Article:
Mountain Dew Kickstart: The Latest in a Long Line of Breakfast Atrocities

Mountain Dew

“What is the ideal breakfast?”

It’s a question many of us have pondered, when trying to develop the healthy lifestyle habits that are invaluable in the quest for health and wellness. Answering the breakfast question may have just become more difficult with the release of PepsiCo’s Mountain Dew KickStart, aimed at further divorcing our best intentions from the behaviors that truly support health.


Greg Lyons, Mountain Dew’s vice president of marketing, tries to justify the latest in a long line of morally defunct consumer offerings by stating that, “our customers told us they are looking for an alternative to traditional morning beverages – one that tastes great, includes real fruit juice and has just the right amount of kick to help the start the day.”

What I believe is an attempt to ‘health-ify’ their soda, Kickstart’s contemptible 5% fruit juice hardly qualifies as even modestly healthful. However, I suppose it is sufficient for those who are committed to only drinking breakfast soda made with real fruit juice.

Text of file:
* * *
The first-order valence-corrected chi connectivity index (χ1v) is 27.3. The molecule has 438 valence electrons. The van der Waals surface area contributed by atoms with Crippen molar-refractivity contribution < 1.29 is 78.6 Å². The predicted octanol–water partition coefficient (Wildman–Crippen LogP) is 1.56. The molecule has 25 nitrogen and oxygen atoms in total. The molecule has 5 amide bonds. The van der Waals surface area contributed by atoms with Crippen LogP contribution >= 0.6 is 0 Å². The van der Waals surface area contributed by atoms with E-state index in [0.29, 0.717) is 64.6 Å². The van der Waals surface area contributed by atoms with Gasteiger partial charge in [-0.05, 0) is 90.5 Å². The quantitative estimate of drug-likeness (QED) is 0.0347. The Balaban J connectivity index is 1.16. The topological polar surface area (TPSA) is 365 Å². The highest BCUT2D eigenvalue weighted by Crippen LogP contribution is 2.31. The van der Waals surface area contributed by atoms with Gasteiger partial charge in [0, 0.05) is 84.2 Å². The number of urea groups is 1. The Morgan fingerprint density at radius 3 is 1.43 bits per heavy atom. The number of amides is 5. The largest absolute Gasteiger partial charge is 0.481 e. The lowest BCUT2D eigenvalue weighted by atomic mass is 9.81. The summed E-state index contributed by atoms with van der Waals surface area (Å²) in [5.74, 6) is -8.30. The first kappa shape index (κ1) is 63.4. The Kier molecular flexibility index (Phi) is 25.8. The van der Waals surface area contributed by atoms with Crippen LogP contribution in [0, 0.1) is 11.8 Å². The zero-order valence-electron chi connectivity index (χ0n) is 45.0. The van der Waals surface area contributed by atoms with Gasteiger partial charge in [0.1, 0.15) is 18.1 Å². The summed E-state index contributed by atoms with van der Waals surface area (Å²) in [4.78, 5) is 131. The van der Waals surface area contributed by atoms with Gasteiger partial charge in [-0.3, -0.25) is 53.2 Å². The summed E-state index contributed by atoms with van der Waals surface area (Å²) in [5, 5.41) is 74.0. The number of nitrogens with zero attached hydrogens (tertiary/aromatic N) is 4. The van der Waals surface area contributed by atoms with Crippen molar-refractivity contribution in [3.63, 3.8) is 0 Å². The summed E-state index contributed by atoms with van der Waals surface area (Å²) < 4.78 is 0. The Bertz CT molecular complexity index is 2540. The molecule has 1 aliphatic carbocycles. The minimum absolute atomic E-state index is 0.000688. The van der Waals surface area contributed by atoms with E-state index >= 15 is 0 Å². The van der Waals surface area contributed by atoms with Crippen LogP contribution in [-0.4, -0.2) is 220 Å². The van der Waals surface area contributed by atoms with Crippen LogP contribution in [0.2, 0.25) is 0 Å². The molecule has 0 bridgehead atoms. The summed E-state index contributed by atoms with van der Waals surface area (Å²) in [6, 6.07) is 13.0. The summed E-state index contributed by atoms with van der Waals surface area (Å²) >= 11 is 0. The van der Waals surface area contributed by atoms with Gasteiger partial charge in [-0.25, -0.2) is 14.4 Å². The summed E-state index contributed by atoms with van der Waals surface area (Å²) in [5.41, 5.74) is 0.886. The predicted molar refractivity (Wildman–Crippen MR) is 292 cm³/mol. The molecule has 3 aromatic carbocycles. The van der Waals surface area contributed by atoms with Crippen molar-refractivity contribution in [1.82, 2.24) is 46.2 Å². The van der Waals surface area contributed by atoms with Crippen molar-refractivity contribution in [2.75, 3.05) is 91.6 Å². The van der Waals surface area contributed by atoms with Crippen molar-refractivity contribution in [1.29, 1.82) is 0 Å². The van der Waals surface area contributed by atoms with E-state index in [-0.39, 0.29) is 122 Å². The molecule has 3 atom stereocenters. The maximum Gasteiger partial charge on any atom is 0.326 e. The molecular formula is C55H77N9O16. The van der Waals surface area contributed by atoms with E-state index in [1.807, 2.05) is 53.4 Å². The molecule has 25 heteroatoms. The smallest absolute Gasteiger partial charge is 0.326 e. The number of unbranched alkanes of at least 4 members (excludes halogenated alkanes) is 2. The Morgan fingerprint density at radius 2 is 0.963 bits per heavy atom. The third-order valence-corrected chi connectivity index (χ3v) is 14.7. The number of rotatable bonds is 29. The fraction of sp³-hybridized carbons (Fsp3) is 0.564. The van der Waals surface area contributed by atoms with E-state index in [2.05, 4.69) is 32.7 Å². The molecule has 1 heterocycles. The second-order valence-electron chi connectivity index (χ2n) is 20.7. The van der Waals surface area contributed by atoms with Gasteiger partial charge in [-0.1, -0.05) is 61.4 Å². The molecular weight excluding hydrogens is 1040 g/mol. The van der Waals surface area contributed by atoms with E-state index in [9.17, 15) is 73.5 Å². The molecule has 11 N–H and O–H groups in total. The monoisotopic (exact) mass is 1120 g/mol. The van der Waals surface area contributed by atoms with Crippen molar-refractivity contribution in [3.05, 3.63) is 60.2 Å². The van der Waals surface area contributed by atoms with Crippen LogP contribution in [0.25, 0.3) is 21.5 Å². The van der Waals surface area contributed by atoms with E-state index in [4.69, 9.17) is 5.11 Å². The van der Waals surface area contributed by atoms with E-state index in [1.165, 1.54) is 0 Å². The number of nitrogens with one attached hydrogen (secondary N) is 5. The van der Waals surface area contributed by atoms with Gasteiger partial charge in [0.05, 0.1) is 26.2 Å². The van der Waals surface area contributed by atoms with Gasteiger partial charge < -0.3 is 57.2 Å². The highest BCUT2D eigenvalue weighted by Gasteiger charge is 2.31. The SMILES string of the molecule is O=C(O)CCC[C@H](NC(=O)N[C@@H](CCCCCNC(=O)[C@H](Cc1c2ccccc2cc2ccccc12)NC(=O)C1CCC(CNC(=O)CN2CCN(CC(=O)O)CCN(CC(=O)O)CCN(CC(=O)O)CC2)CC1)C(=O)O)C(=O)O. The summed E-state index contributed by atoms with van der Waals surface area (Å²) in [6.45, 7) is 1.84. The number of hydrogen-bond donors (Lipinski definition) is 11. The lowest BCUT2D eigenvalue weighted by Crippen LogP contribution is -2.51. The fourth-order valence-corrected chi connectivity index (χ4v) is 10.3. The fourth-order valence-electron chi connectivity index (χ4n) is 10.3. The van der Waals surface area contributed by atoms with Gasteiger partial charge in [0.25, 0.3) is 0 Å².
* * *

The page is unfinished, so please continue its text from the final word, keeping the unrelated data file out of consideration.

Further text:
The only ‘redeeming quality’ I can find in Mountain Dew’s latest offering is that each 16 oz. serving contributes a relatively modest 92 milligrams of caffeine per serving when a can of Full Throttle contains a whopping 200 mg of caffeine, a large coffee from McDonald’s has 133 mg and a Diet Coke contains 47 mg.

While this move is contemptible in and of itself, what I find even funnier is that Pepsi launches KickStart while Coca Cola simultaneously launches an anti-obesity campaign.


Honestly, Kickstart may be a tasty way to get the extra burst of energy in the morning, but I am not going to jeopardize my health and wellbeing for a mild and largely unsatisfying case of the jitters.

Image credit: Creative Commons photo by Repoort.

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